Fed Gov't Report Estimates Cost of Hudson Tunnel to Skyrocket to $13B
Arecent report by the federal government increased the estimated cost by more than 50 percent for the construction of a new Hudson River rail tunnel and reviving the old one, making the new expected price tag a whopping $13 billion.
People in favor of the project believe it will still happen, because it is so desperately needed. According to Crain’s News, “The existing two-track tunnel, which shuttles Amtrak riders and millions of New Jersey Transit commuters to and from Manhattan each year, is aging and in desperate need of major repair, which involves first building a new sibling conduit. But the new draft environmental impact statement by the U.S Department of Transportation found the endeavor, part of a larger project known as Gateway, would run into the range of $11.7 to $12.98 billion. A similar tunnel construction and repair effort, part of the Access to the Region's Core project killed by Gov. Chris Christie, was priced at $8.7 billion. Christie had said he did not want New Jersey to be on the hook for cost overruns.”
On Thursday morning, June 6, at New York Penn Station at a press conference unveiling the report, Gateway Program Development Corp. Interim Director John Porcari said that building the new shaft will cost between $11.2 billion and $12.9 billion, while renovating the old tunnel will be another $1.7 billion. Work to keep up current operation before the under-river tracks are repaired are where additional costs would come from. Porcari said this recent estimate differs from earlier ones due to increased security, excavation and refurbishment costs, which is a result of now having more accurate and detailed plans for both parts of the project.
He said, "Those numbers are better known than they were before. The cost numbers will continue to be refined."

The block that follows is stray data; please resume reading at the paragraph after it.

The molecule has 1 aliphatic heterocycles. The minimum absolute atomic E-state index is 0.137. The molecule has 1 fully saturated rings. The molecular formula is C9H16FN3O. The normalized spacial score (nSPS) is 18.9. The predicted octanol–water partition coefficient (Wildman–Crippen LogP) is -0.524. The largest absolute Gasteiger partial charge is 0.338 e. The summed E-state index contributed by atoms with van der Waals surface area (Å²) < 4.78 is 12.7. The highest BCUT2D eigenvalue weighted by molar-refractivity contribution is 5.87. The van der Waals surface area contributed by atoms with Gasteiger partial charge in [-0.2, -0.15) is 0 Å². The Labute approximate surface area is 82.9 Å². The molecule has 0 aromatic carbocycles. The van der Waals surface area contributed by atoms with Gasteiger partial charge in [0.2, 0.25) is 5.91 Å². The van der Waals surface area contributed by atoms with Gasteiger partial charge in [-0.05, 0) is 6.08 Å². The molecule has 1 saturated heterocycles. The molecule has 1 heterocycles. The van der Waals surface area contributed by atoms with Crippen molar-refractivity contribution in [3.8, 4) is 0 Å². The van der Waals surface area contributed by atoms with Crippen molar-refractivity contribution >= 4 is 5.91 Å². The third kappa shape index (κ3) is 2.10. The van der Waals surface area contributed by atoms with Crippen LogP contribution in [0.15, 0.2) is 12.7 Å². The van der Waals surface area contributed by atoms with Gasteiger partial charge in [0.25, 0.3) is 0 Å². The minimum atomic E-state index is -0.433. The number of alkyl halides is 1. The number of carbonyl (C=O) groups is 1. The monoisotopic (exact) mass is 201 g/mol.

On Friday, June 7, the analaysis was completed according to Porcari. That same day, the Department of Transportation officially withdrew its trustee from the development corporation. Crain’s reports, “The entity had been formed in 2015 at the behest of now-Senate Minority Leader Charles Schumer, with a four-person leadership that also included Amtrak Chairman Anthony Coscia and two representatives from the Port Authority of New York and New Jersey, one picked by the governor of each state. Some interpreted the withdrawal of the DOT trustee as an ill omen for the project, an undertaking which Schumer and the Obama administration steered through initial resistance from Christie and Gov. Andrew Cuomo. Others saw it as a play by President Donald Trump to pressure the Senate Democratic leader and to put Trump's own stamp on the project, as he advances a vision for infrastructure that involves private capital investment, tax credits and toll revenue. Porcari, himself a former deputy secretary of transportation under President Barack Obama, appeared at pains to signal to the Trump administration that his group would aggressively investigate the possibility of seeking a private partner to help finance the tunnel's construction.”
Porcari said, "We've always had a very open mind as to how best to build it. That's something we're actively evaluating."
"Those numbers are better known than they were before. The cost numbers will continue to be refined."
John Porcari, interim Gateway Development Corp. Executive Director said the estimated costs have increased for the construction of the new rail tunnels under the Hudson River.